About a week ago, I saw a post on the NaNoWriMo forums by a person who was looking for someone to help them edit their book. Helping people edit their books – or anything, really – being one of my all-time favorite things to do, I offered to help them out.
I love editing, in spite of all the whining I do about editing Summer Rush (which, in case you were wondering, is almost done! Whoop!). And I love helping out my fellow NaNoers. I met my first ever crit partner on the NaNo forums, that being the amazing and fantabulous Mary Kate. Plus, major bonus, this person said they’d gone over their novel with a fine tooth comb already.
The experience has not turned out to be as pleasant as I anticipated.
They did not go over their novel with a fine tooth comb. Not unless they have no grasp of grammar whatsoever. I’m talking basic grammar, folks, such as using periods and commas (although commas can be tricky little buggers sometimes).
Be honest about your writing mechanics.
If you’ve struggled with the mechanics of writing for the longest forever, be honest. And don’t say something vague like “my grammar’s not the best.” Your editing partner needs to know just how deep they’re getting into a project so that they can be honest about how much time they can put into it.
I would have liked to be warned about the enormity of grammatical problems, but that’s okay. I can deal with that. It’s easier to correct grammar than to have to tell someone their novel’s structure is faulty. Which leads me to problem number two. Within reading the first chapter, I found myself bombarded with all sorts of glaring errors. So, as gently as I could, I tried to convey them to the writer.
Within minutes of sending the writer an email with suggestions and the grammatically corrected chapter, I got an email back. This person thanked me for correcting the grammar then proceeded to explain why the plot/character errors were present and why they would not be correcting them.
Don’t ask for help if you’re not going to take it.
By no means am I saying this writer was a moron for not taking my suggestions. I’m not that full of myself (I sure hope not, anyway!). What irks me is that the person never truly stopped to consider that there could be any merit behind my concerns. How do I know that, you ask? They could not possibly have given my suggestions any thought if they returned my email within five minutes of receiving it.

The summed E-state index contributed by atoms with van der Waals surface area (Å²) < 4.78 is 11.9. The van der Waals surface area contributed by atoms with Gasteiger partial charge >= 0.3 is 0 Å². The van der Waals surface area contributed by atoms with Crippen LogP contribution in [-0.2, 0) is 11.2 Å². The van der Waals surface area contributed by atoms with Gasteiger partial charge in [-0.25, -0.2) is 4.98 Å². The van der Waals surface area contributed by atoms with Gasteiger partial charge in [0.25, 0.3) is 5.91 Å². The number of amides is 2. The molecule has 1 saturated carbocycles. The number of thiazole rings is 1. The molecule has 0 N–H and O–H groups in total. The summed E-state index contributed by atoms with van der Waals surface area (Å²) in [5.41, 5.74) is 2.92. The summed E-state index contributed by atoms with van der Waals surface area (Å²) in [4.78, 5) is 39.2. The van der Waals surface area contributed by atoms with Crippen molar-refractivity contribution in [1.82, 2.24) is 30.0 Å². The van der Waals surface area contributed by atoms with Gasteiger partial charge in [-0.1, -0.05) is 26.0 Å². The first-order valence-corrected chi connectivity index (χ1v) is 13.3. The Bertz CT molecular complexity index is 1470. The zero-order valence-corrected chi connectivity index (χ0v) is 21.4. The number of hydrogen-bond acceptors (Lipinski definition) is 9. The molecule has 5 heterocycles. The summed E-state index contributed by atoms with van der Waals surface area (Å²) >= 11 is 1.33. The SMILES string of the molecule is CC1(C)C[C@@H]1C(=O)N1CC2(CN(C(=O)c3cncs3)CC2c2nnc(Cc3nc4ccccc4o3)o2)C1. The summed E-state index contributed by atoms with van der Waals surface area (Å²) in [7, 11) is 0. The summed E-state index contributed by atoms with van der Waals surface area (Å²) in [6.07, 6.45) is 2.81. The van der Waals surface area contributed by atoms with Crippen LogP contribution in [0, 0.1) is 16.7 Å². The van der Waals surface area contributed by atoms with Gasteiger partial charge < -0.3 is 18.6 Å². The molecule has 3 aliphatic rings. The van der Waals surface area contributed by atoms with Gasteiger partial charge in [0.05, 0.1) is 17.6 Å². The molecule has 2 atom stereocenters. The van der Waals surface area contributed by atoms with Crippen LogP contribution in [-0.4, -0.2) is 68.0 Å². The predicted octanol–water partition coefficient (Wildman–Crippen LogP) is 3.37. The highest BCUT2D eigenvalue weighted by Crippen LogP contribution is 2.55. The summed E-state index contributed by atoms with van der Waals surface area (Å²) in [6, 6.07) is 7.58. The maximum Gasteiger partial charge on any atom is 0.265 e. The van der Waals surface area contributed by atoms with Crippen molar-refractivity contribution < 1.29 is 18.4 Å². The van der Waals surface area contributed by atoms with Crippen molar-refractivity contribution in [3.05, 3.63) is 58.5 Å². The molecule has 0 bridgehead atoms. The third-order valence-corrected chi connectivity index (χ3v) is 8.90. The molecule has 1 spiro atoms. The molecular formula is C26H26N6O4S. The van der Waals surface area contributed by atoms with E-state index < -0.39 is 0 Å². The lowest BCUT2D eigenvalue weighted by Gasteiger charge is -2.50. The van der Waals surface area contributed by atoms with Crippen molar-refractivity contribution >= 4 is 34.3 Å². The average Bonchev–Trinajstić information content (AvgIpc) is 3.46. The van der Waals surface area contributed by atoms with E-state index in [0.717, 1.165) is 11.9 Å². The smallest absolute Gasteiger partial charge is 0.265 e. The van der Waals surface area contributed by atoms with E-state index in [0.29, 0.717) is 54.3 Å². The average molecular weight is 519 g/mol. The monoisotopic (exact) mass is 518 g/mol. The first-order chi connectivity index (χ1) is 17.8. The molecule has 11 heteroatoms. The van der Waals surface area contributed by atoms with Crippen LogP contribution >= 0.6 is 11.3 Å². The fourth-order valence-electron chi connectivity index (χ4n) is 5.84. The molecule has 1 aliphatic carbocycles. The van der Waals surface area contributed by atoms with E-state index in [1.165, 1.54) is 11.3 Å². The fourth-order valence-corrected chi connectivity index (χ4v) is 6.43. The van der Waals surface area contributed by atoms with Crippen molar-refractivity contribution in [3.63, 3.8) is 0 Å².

To become a better writer, you have to face the reality that you can’t do it all on your own. I think most of us will always be blind to at least some of the faults of our writing, and that’s why it’s so important to have our writing critiqued by other people, as well as to be open to those critiques.
The fact that I was dismissed so easily after the work I’d put into my critique was a lot like getting an F on a test you studied hard for and thought you did well on, but it wasn’t that that made me lose all faith in this writer.
For kimchi’s sake, DO NOT accuse your critique partner of wanting to steal your work.
In the email containing the writer’s novel, there was a thick paragraph informing me that (basically) by opening the attached document, I swore on my mother’s life that I would not steal the work in the attached document, and all hell would break lose if I did.
I appreciate that this writer is concerned about keeping their work safe from plagiarizers (this baby is almost 200,000 words long, so they clearly put a lot of work into it). But I don’t think that is the best way to begin a critique partnership. It’s too… hostile and accusing are two words that come to mind.
We writers – those of us serious about pursuing our craft with integrity – are a good bunch. And we have far too many projects of our own to want to rip off someone else’s work.
It’s not an easy undertaking to find a critique partner who you work well with, whose opinion you trust, and who is willing to put some blood and sweat into your novel as well as her own. (I happen to have one who is absolutely amazing, BUT YOU CAN’T HAVE HER! GET BACK!… just kidding). So when you find one, hang onto him/her. They are worth their weight in gold.